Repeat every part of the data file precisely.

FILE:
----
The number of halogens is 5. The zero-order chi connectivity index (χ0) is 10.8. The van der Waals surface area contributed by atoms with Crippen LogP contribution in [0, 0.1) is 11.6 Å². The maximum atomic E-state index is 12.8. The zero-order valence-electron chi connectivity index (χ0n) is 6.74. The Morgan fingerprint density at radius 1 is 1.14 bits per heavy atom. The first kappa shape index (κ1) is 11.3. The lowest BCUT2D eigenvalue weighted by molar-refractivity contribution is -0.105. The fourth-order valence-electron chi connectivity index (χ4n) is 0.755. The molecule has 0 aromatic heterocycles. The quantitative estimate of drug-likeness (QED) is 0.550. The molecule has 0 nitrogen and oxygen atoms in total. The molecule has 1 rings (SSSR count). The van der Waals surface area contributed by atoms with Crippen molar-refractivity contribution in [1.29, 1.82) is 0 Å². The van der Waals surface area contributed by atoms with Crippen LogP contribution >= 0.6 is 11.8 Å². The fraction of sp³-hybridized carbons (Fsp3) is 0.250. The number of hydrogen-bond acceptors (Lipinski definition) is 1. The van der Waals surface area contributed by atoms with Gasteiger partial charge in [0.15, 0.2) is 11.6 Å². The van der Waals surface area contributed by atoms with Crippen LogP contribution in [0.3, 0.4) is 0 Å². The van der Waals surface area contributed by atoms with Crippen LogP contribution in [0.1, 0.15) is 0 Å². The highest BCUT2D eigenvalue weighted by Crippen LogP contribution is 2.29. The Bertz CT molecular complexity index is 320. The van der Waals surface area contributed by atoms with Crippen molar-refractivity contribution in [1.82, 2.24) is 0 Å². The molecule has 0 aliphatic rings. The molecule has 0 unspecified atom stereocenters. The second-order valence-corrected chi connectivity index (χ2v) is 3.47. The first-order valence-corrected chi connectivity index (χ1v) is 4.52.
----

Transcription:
The number of halogens is 5. The zero-order chi connectivity index (χ0) is 10.8. The van der Waals surface area contributed by atoms with Crippen LogP contribution in [0, 0.1) is 11.6 Å². The maximum atomic E-state index is 12.8. The zero-order valence-electron chi connectivity index (χ0n) is 6.74. The Morgan fingerprint density at radius 1 is 1.14 bits per heavy atom. The first kappa shape index (κ1) is 11.3. The lowest BCUT2D eigenvalue weighted by molar-refractivity contribution is -0.105. The fourth-order valence-electron chi connectivity index (χ4n) is 0.755. The molecule has 0 aromatic heterocycles. The quantitative estimate of drug-likeness (QED) is 0.550. The molecule has 0 nitrogen and oxygen atoms in total. The molecule has 1 rings (SSSR count). The van der Waals surface area contributed by atoms with Crippen molar-refractivity contribution in [1.29, 1.82) is 0 Å². The van der Waals surface area contributed by atoms with Crippen LogP contribution >= 0.6 is 11.8 Å². The fraction of sp³-hybridized carbons (Fsp3) is 0.250. The number of hydrogen-bond acceptors (Lipinski definition) is 1. The van der Waals surface area contributed by atoms with Gasteiger partial charge in [0.15, 0.2) is 11.6 Å². The van der Waals surface area contributed by atoms with Crippen LogP contribution in [0.3, 0.4) is 0 Å². The van der Waals surface area contributed by atoms with Crippen LogP contribution in [0.1, 0.15) is 0 Å². The highest BCUT2D eigenvalue weighted by Crippen LogP contribution is 2.29. The Bertz CT molecular complexity index is 320. The van der Waals surface area contributed by atoms with Crippen molar-refractivity contribution in [1.82, 2.24) is 0 Å². The molecule has 0 aliphatic rings. The molecule has 0 unspecified atom stereocenters. The second-order valence-corrected chi connectivity index (χ2v) is 3.47. The first-order valence-corrected chi connectivity index (χ1v) is 4.52.